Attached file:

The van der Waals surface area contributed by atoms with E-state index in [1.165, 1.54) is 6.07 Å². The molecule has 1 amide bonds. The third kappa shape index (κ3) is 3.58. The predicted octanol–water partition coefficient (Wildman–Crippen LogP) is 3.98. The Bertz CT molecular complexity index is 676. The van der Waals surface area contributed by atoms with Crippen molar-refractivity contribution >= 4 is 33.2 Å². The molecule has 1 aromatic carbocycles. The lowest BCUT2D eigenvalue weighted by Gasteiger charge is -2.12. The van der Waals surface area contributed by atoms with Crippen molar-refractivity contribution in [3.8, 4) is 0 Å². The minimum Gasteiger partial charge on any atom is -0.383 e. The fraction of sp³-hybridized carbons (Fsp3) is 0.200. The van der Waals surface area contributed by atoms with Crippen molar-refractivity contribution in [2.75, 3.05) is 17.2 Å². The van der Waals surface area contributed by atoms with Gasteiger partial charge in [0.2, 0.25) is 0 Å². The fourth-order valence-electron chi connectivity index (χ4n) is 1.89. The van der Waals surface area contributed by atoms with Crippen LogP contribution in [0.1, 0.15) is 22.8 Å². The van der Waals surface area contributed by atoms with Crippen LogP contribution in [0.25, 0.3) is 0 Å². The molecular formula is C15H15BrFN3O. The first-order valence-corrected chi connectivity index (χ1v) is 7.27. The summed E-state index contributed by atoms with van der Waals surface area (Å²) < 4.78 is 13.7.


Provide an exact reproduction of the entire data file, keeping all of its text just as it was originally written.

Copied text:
The van der Waals surface area contributed by atoms with E-state index in [1.165, 1.54) is 6.07 Å². The molecule has 1 amide bonds. The third kappa shape index (κ3) is 3.58. The predicted octanol–water partition coefficient (Wildman–Crippen LogP) is 3.98. The Bertz CT molecular complexity index is 676. The van der Waals surface area contributed by atoms with Crippen molar-refractivity contribution >= 4 is 33.2 Å². The molecule has 1 aromatic carbocycles. The lowest BCUT2D eigenvalue weighted by Gasteiger charge is -2.12. The van der Waals surface area contributed by atoms with Crippen molar-refractivity contribution in [3.8, 4) is 0 Å². The minimum Gasteiger partial charge on any atom is -0.383 e. The fraction of sp³-hybridized carbons (Fsp3) is 0.200. The van der Waals surface area contributed by atoms with Crippen molar-refractivity contribution in [2.75, 3.05) is 17.2 Å². The van der Waals surface area contributed by atoms with Gasteiger partial charge in [0.2, 0.25) is 0 Å². The fourth-order valence-electron chi connectivity index (χ4n) is 1.89. The van der Waals surface area contributed by atoms with Crippen LogP contribution in [0.1, 0.15) is 22.8 Å². The van der Waals surface area contributed by atoms with Crippen LogP contribution in [0.25, 0.3) is 0 Å². The molecular formula is C15H15BrFN3O. The first-order valence-corrected chi connectivity index (χ1v) is 7.27. The summed E-state index contributed by atoms with van der Waals surface area (Å²) < 4.78 is 13.7.